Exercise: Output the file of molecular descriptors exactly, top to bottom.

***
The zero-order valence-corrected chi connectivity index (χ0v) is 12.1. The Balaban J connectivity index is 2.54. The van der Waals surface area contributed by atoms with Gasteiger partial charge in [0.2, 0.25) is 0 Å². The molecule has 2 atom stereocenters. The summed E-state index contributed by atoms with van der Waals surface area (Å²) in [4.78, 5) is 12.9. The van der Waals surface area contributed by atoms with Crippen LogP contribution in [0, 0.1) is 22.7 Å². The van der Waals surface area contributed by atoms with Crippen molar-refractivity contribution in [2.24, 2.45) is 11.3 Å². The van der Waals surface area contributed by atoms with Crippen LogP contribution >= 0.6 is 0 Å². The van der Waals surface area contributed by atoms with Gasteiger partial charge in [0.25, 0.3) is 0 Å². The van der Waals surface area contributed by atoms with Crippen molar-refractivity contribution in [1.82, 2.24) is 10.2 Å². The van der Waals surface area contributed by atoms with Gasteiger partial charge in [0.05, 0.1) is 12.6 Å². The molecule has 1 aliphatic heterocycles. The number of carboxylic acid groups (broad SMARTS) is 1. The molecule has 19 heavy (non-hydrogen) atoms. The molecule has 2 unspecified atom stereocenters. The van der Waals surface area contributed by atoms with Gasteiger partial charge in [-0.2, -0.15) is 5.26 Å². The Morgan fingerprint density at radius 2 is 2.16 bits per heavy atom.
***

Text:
The zero-order valence-corrected chi connectivity index (χ0v) is 12.1. The Balaban J connectivity index is 2.54. The van der Waals surface area contributed by atoms with Gasteiger partial charge in [0.2, 0.25) is 0 Å². The molecule has 2 atom stereocenters. The summed E-state index contributed by atoms with van der Waals surface area (Å²) in [4.78, 5) is 12.9. The van der Waals surface area contributed by atoms with Crippen LogP contribution in [0, 0.1) is 22.7 Å². The van der Waals surface area contributed by atoms with Crippen molar-refractivity contribution in [2.24, 2.45) is 11.3 Å². The van der Waals surface area contributed by atoms with Crippen LogP contribution >= 0.6 is 0 Å². The van der Waals surface area contributed by atoms with Gasteiger partial charge in [0.25, 0.3) is 0 Å². The van der Waals surface area contributed by atoms with Crippen molar-refractivity contribution in [1.82, 2.24) is 10.2 Å². The van der Waals surface area contributed by atoms with Gasteiger partial charge in [0.05, 0.1) is 12.6 Å². The molecule has 1 aliphatic heterocycles. The number of carboxylic acid groups (broad SMARTS) is 1. The molecule has 19 heavy (non-hydrogen) atoms. The molecule has 2 unspecified atom stereocenters. The van der Waals surface area contributed by atoms with Gasteiger partial charge in [-0.2, -0.15) is 5.26 Å². The Morgan fingerprint density at radius 2 is 2.16 bits per heavy atom.